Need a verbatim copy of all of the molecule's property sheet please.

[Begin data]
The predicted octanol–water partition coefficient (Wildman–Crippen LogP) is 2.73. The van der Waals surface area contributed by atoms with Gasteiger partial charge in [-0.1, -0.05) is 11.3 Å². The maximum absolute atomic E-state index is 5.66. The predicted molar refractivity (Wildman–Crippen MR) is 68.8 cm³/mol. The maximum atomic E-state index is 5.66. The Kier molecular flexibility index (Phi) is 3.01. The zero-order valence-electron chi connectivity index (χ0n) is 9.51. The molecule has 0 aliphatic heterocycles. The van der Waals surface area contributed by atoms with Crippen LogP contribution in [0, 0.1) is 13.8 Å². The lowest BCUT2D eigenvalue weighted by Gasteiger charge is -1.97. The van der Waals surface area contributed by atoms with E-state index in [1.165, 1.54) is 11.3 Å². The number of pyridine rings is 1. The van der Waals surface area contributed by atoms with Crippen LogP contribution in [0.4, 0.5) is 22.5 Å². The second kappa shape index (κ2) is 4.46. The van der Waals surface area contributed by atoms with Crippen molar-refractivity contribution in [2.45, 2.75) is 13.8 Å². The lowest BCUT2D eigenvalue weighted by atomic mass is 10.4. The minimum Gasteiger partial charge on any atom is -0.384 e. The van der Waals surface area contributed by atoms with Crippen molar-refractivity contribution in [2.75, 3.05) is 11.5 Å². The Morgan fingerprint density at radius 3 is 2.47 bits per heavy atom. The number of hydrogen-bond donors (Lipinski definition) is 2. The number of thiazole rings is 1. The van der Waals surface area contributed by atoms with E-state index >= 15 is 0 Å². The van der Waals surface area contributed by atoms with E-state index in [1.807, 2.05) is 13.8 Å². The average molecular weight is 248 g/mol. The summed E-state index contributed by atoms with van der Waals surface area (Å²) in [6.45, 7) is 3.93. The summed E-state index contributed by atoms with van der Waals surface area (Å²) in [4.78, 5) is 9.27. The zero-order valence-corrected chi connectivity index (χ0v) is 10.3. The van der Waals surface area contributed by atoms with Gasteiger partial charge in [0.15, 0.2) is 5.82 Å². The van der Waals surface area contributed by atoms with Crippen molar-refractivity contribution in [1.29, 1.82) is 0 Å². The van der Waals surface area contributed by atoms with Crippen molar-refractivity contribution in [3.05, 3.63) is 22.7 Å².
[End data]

The predicted octanol–water partition coefficient (Wildman–Crippen LogP) is 2.73. The van der Waals surface area contributed by atoms with Gasteiger partial charge in [-0.1, -0.05) is 11.3 Å². The maximum absolute atomic E-state index is 5.66. The predicted molar refractivity (Wildman–Crippen MR) is 68.8 cm³/mol. The maximum atomic E-state index is 5.66. The Kier molecular flexibility index (Phi) is 3.01. The zero-order valence-electron chi connectivity index (χ0n) is 9.51. The molecule has 0 aliphatic heterocycles. The van der Waals surface area contributed by atoms with Crippen LogP contribution in [0, 0.1) is 13.8 Å². The lowest BCUT2D eigenvalue weighted by Gasteiger charge is -1.97. The van der Waals surface area contributed by atoms with E-state index in [1.165, 1.54) is 11.3 Å². The number of pyridine rings is 1. The van der Waals surface area contributed by atoms with Crippen LogP contribution in [0.4, 0.5) is 22.5 Å². The second kappa shape index (κ2) is 4.46. The van der Waals surface area contributed by atoms with Crippen molar-refractivity contribution in [2.45, 2.75) is 13.8 Å². The lowest BCUT2D eigenvalue weighted by atomic mass is 10.4. The minimum Gasteiger partial charge on any atom is -0.384 e. The van der Waals surface area contributed by atoms with Crippen molar-refractivity contribution in [2.75, 3.05) is 11.5 Å². The Morgan fingerprint density at radius 3 is 2.47 bits per heavy atom. The number of hydrogen-bond donors (Lipinski definition) is 2. The number of thiazole rings is 1. The van der Waals surface area contributed by atoms with E-state index >= 15 is 0 Å². The van der Waals surface area contributed by atoms with E-state index in [1.807, 2.05) is 13.8 Å². The average molecular weight is 248 g/mol. The summed E-state index contributed by atoms with van der Waals surface area (Å²) in [6.45, 7) is 3.93. The summed E-state index contributed by atoms with van der Waals surface area (Å²) in [4.78, 5) is 9.27. The zero-order valence-corrected chi connectivity index (χ0v) is 10.3. The van der Waals surface area contributed by atoms with Gasteiger partial charge in [0.15, 0.2) is 5.82 Å². The van der Waals surface area contributed by atoms with Crippen molar-refractivity contribution in [1.29, 1.82) is 0 Å². The van der Waals surface area contributed by atoms with Crippen molar-refractivity contribution in [3.05, 3.63) is 22.7 Å².